A new law called The Illegal Migration Act 2023 has recently come into force. The Act has brought about significant changes to the UK asylum and immigration system for people who arrive in the UK on or after 20 July 2023. We are in the process of updating the Toolkit to reflect these developments. For now, please be aware that some of the information in the Toolkit may be out-of-date for people who arrived in the UK after that date. To stay up to date with any changes to the Toolkit, please sign up to our newsletter here.

Last updated: 14 December 2022

two people standing together looking at a big diagram of a stage of the legal process

Read this page to find out more about the difference between legal advice and legal support

Only people accredited (this means licensed) with a regulatory body such as the Office of the Immigration Services Commissioner (OISC) can give legal advice in asylum or immigration cases.

However, there are lots of things that friends or supporters can do to help someone with their legal case without providing legal advice. We call this help “legal support”.

This page has been written to help people who want to provide legal support around asylum / immigration processes do so safely and without stepping into providing legal advice.

What is legal advice?

Legal advice can be defined as the application of legal rules and principles to a specific set of facts that proposes a course of action. Legal advice is specific, direct, and proposes a course of action.

If you are not qualified to give legal advice, you can still share legal information. Legal information is factual, generic and does not address any one particular cause of action. For example, the information in this Toolkit. 

Providing legal information about the asylum and immigration systems is one form of legal support. This could be explaining how the asylum and immigration system works, what the most recent country guidance case on a certain country is, or explaining what an “injunction” is. This is not providing legal advice; it is sharing information.

If you aren’t a legal professional, you may not have the necessary up-to-date knowledge to provide correct advice. Wrong advice can be worse than no advice.

Even if the advice you are giving does not fall into the category of “legal advice”, remember that the person seeking the right to remain should be making all the decisions for themselves. Even if someone asks for your advice, try not to tell them what to do but instead give information about their options. You can give information about the benefits and risks of the various options, and then support them in making the decision themselves.

ACTION SECTION (examples of legal support)

There are many things that people can do to provide legal support without giving legal advice. You can:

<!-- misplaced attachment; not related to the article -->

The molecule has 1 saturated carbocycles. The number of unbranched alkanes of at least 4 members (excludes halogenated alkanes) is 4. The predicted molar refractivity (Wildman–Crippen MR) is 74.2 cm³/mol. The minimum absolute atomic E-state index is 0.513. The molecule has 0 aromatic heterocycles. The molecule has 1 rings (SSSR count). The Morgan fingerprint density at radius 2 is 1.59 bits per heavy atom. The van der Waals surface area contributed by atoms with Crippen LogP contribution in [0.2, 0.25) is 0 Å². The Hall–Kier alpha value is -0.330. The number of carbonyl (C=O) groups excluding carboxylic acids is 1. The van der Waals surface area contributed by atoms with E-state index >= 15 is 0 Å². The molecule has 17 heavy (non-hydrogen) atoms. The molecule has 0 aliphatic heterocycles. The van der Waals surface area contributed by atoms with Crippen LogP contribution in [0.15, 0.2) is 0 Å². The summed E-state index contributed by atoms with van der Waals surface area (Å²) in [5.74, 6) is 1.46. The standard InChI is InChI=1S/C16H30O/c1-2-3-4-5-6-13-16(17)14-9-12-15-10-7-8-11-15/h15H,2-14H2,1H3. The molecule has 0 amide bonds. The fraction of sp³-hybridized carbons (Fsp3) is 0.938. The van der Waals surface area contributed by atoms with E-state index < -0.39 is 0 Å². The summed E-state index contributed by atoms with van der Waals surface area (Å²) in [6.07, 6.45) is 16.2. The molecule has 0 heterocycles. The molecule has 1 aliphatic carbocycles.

• provide general legal information (you can use our guide – this Toolkit – to do this)
  • before somebody applies for asylum or immigration status, or while they are going through the process, you can sit down with them to go through the different stages and what can happen at each stage. You may want to use our Toolkit, materials available online, or your own personal or professional experience.
  • Collect and/or research evidence on a country of origin or particular situation of the person you are supporting
  • use your contacts to ask an expert to write a report to support the legal case
  • help gather useful letters for the case – this might be from a school, Social Services, medical or mental health professionals, community groups. To learn more about writing support letters, read our Legal Updates blog post here
  • read someone’s Home Office refusal letter or court judgment and point out which parts of their story are being doubted
  • find other case law or guidelines that these documents refer to
  • explain the meaning of technical terms in legal documents
  • type up what someone wants to say in response to a Home Office refusal, or other negative decision, especially if they find written English difficult
  • help someone talk to their lawyer or legal representative if they are not comfortable doing this themselves – make sure you have their consent (this means permission) to do so.

  • help someone prepare for an asylum interview, asylum/human rights appeal, or judicial review hearing. This may be by providing emotional support, practical information about where they have to go and how to get there, explaining the lay-out and personnel of the court, or listening to someone give their testimony so that the first time they do this is not in a hostile setting
  • help someone prepare a plan for in case they are detained, and agree a plan of action for if they are detained.
  • visit someone if they are detained.

You will find more information about all of these actions as you go through this guide.

To learn more about legal support, read our Legal Update blog post on this topic.